In this issue:
• Letter from the Associate Commissioner
• Indigenous Languages in NYS
• K-12 Immersion Program in Herricks Public Schools
• NYS Seal of Biliteracy
• Professional Learning for World Language Teachers
• Revision of the Learning Standards for LOTE
• Graduation Dropout Toolkit
• RBERN Highlight: Capital District Region RBERN
• News from other NYSED Offices
MLS Updates and Trainings
We would like to announce some new updates to the MLS User Interface. These updates are in the process of being released and will be fully implemented on mls.slalab.org by February 18, 2021.
For more information on these changes, watch our full updated MLS Webinar, or the 2021 Updates Webinar. You can also read our updated Quicksheet and Checklist (attached). There is a summary of changes below.
We are also hosting two virtual training sessions on March 4 from 10:00-11:30am and March 8 from 3:00-4:30pm. Please fill out this google form to register and to receive the zoom link or contact us at firstname.lastname@example.org. We recommend attending this training if you have not previously attended an MLS training or if you have questions about the updates.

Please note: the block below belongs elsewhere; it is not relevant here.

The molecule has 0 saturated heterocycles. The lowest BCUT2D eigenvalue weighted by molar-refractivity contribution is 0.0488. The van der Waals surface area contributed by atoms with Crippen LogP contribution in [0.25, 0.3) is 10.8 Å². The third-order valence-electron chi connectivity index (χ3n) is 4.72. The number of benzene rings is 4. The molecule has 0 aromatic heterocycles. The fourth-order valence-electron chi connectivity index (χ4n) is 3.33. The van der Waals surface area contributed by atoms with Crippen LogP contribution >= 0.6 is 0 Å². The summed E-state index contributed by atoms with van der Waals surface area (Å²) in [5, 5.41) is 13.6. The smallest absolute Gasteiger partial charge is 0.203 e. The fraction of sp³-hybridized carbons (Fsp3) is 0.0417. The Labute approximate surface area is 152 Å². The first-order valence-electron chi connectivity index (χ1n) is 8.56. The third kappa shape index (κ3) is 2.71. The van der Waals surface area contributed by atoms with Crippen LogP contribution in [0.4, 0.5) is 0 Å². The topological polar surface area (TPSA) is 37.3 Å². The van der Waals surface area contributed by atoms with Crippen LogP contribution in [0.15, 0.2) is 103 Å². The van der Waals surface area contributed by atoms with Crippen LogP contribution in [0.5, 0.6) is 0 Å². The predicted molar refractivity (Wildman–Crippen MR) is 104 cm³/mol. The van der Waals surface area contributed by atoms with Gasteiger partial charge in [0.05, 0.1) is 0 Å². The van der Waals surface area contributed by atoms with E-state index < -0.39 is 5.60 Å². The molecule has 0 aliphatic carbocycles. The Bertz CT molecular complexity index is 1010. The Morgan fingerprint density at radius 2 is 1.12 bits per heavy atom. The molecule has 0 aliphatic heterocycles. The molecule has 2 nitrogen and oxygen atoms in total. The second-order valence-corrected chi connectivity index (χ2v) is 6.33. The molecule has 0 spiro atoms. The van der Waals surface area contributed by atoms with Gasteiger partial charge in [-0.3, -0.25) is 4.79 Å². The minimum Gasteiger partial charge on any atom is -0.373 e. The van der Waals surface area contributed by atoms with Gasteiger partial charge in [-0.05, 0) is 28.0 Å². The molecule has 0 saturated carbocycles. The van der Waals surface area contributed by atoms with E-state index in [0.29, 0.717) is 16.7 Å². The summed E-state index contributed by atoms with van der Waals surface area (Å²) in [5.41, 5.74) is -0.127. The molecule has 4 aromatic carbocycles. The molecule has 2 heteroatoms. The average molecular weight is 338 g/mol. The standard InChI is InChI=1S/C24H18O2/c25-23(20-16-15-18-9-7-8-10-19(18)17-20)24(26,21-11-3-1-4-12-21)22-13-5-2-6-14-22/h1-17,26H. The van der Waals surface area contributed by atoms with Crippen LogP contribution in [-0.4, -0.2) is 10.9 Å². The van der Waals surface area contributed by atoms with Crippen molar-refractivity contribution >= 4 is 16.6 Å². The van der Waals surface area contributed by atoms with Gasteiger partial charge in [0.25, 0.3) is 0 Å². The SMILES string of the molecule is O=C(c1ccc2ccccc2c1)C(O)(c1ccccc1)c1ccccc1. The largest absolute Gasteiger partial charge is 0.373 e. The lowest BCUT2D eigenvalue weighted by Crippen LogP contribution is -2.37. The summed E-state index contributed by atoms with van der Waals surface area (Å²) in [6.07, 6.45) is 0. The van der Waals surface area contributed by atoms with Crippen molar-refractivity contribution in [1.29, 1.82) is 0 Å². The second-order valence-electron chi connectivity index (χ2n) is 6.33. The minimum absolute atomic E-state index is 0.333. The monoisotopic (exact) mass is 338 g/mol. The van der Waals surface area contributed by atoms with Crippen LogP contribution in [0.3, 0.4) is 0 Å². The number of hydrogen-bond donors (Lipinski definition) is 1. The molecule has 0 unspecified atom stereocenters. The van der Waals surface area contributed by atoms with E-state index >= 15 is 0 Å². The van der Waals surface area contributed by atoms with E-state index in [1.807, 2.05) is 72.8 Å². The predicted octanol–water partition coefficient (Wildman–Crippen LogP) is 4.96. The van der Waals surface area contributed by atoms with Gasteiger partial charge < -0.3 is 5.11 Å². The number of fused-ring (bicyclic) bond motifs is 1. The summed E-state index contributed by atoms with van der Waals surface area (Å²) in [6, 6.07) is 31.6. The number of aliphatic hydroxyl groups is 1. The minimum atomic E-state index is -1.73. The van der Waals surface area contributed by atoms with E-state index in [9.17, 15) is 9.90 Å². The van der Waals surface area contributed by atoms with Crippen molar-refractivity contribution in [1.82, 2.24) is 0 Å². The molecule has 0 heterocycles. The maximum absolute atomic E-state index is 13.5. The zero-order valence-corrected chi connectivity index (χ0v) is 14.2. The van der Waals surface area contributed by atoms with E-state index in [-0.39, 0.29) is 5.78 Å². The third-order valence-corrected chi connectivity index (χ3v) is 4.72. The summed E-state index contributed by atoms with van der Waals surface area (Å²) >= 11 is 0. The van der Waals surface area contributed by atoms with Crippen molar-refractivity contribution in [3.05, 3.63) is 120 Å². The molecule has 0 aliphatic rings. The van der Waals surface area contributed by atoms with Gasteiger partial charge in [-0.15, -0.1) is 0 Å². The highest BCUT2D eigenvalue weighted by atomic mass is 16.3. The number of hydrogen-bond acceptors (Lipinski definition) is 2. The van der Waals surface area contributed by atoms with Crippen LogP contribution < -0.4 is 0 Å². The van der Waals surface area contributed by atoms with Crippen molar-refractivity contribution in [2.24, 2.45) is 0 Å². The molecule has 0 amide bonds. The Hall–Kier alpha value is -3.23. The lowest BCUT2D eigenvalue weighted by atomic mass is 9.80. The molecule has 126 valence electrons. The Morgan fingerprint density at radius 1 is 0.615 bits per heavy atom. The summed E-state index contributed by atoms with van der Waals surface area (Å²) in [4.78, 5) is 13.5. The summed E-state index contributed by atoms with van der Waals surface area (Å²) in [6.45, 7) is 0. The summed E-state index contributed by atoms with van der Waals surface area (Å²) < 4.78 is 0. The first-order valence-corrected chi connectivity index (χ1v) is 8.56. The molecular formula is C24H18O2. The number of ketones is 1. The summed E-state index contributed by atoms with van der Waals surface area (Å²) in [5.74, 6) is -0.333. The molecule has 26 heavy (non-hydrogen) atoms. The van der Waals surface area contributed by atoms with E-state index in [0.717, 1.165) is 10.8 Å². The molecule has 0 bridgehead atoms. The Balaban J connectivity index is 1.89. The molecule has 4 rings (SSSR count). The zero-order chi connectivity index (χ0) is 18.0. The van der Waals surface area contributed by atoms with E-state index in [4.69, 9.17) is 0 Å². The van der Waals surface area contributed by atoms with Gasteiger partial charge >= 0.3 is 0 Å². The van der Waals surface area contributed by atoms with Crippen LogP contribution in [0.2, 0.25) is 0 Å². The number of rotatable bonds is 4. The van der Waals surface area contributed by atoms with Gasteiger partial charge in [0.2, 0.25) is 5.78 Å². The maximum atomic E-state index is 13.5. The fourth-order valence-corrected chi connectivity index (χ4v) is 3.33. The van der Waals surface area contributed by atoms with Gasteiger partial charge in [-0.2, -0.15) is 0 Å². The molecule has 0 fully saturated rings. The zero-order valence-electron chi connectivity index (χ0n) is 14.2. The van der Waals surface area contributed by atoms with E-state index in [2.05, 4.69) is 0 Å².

Thank you for your continued engagement with the MLS. If there are languages or test options we do not currently offer that may be useful for you and your students, please fill out this survey.
Summary of updates:
- Platform Improvements
- Tablet Testing - The MLS may now be administered on a tablet, iPad or other mobile devices.
- Auto-save feature - Proctors may now help a student resume their test if there is an interruption. If you try to resume a test after more than 15 minutes has passed, you will be prompted to submit a request to the MLS team to unlock the test.
- Central District Administration - Central district accounts may now be issued to district administrators to test students and access reports for any schools in their jurisdiction.